Corn Crib
Corn Crib

Patriotism in Minnesota ran high when the Civil War began in the spring of 1861. More men answered the call to arms than the new state needed. However, these men didn’t have to wait long before the call for additional men came in just a few months later in June 1861.

Company H

The 2nd Minnesota Infantry was organized at Fort Snelling, Minnesota and mustered in by companies. During the Civil War it was common practice for an entire company to be recruited from a single county. Company H, 2nd Minnesota Infantry, was the first organized company in Mankato, on June 22, 1861.

Photo from - Colonel Horatio P Van Cleve
Photo from – Colonel Horatio P Van Cleve

The entire regiment prepared for war at Fort Snelling. On October 14th, Colonel Horatio P. Van Cleve paraded his Second Minnesota through the streets of St. Paul to a crowd of enthusiastic citizens. Soon after the regiment departed for Louisville, Kentucky, where the men became part of the army of the Ohio.

Company H engaged in the first major Union victory at Mill Springs, Kentucky and Shiloh, Tennessee. They took part in the siege of Corinth and fought at Perryville and Stones River. However it was from a little known battle involving just one company near Nolansville, Tennessee that eight Congressional Medals of Honor were awarded to the known survivors many years after the war ended.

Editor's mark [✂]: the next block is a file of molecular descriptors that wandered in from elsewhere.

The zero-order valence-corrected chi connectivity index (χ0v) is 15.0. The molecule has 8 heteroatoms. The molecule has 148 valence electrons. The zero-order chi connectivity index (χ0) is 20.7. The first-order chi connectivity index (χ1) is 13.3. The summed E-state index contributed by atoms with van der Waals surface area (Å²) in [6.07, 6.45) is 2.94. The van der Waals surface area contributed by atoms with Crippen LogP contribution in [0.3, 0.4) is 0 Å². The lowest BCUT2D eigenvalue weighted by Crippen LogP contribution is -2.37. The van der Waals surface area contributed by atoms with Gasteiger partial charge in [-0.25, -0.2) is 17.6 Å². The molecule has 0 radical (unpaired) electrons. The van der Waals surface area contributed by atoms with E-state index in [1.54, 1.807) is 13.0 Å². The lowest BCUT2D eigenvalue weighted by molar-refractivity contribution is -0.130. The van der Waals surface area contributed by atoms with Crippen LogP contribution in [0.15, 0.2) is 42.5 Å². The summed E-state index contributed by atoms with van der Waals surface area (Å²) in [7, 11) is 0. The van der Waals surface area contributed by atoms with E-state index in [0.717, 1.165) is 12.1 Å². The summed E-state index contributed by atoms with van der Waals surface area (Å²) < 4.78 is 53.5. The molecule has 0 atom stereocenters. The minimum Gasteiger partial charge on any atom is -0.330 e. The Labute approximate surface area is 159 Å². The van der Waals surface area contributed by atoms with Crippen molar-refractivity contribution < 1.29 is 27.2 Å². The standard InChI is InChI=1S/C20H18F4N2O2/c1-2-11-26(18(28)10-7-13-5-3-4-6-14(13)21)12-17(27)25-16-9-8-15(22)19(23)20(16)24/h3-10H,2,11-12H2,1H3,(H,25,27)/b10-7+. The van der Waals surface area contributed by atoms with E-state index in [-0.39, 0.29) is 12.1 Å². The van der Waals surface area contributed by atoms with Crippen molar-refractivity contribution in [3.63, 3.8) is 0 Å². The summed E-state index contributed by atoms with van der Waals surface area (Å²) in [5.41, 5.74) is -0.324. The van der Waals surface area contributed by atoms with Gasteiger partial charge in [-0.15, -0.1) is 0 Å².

This is the story of the Corn Crib Party.

A Most Heroic Defense

On February 15, 1863, Company H was encamped on the farm of Colonel Joel Battle of the 20th Confederate Tennessee, the regiment they had faced in the fight across the fence earlier at Mills Springs, Kentucky. The closest town was Nolinsville, about 12 miles from Nashville.

A few days earlier snow and sleet had fallen, and it was a cold and gray Sunday morning when a small party of men were assigned to go to the front to forage for feed for the mules. They started out with a 10-team wagon train.

Photo from the book The Story of a Regiment by Newell L Chester - Private Milton Hanna
Photo from the book The Story of a Regiment by Newell L Chester – Private Milton Hanna

“We received orders to go to the front to forage for mules, and started with ten teams. We marched south along the turnpike about three miles from camp, on a crossroad known as Concord Church Road. Here a colored man informed us that just over the hill, about a half-mile away, near where the turnpike crossed over, the Sixth Alabama Cavalry, 500 strong, had camped before. After satisfying ourselves that this was true, we turned to the left on the mud road and went a mile east to a farmhouse,” reported Milton Hanna.

At Nolinsville, Tenn., Feb. 15, 1863, this soldier, then corporal, Company H 2nd Minnesota, was one of a detachment of sixteen men escorting a wagon train that was attacked by one hundred and twenty-five cavalry. After a most heroic defense the attack was repulsed and the train saved.